As noted in the NVIDIA Zero-Touch RoCE Technology Enables Cloud Economics for Microsoft Azure Stack HCI post, Microsoft has validated ZTR for their Azure Stack HCI platform, which typically scales to a few dozen nodes. In such environments, ZTR relies on implicit packet loss notification, which is sufficient for small-scale deployments. Adding a new Round Trip Timer (RTT)-based congestion control algorithm, ZTR becomes even more robust and scalable without relying on packet loss to notify the server of network congestion.

Introducing round-trip time congestion control

The new NVIDIA congestion control algorithm, RTTCC, actively monitors network RTT to proactively detect and adapt to the onset of congestion before dropping packets. RTTCC enables dynamic congestion control using a hardware-based feedback loop that provides dramatically superior performance compared to software-based congestion control algorithms. RTTCC also supports faster transmission rates and can deploy ZTR at a larger scale. ZTR with RTTCC is now available as a beta feature, with GA planned for the second half of 2022.

How ZTR-RTTCC works

ZTR-RTTCC extends DCQCN in RoCE networks with a hardware RTT-based congestion control algorithm.

Server A (the initiator) sends both payload and timing packets to server B. Timing packets are immediately returned to the initiator, enabling it to measure the round-trip latency.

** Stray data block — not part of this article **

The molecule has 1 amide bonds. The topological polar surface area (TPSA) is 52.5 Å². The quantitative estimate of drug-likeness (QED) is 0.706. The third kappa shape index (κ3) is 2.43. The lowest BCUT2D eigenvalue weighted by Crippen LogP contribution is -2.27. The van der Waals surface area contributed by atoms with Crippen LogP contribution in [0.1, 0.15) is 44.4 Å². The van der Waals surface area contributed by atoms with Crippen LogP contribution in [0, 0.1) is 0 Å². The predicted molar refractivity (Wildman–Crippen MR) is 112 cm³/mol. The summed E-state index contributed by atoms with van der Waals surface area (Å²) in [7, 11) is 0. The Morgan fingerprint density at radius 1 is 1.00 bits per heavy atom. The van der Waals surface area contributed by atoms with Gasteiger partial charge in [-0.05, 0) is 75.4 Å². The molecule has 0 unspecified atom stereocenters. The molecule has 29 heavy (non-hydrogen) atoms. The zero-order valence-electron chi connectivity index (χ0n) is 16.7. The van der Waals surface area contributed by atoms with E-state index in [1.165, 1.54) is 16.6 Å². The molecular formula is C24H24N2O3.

Figure 1. Round trip timing between servers

Timing packets (green network packets in the preceding figure) are periodically sent from the initiator to the target. The timing packets are immediately returned, enabling measurement of round-trip latency. RTTCC measures the time interval between when the packet was sent and when the initiator received it. The difference (Time Received – Time Sent) measures round-trip latency which indicates path congestion. Uncongested flows continue to transmit packets to utilize the available network path bandwidth best. Flows showing increasing latency imply path congestion, for which RTTCC throttles traffic to avoid buffer overflow and packet drops.

Network traffic can be adjusted either up or down in real-time as congestion decreases or increases. The ability to actively monitor and react to congestion is critical to enabling ZTR to manage congestion proactively. This proactive rate control also results in reduced packet re-transmission and improved RoCE performance. With ZTR-RTTCC, data center nodes do not wait to be notified of packet loss; instead, they actively identify congestion prior to packet loss and react accordingly, notifying initiators to adjust transmission rates.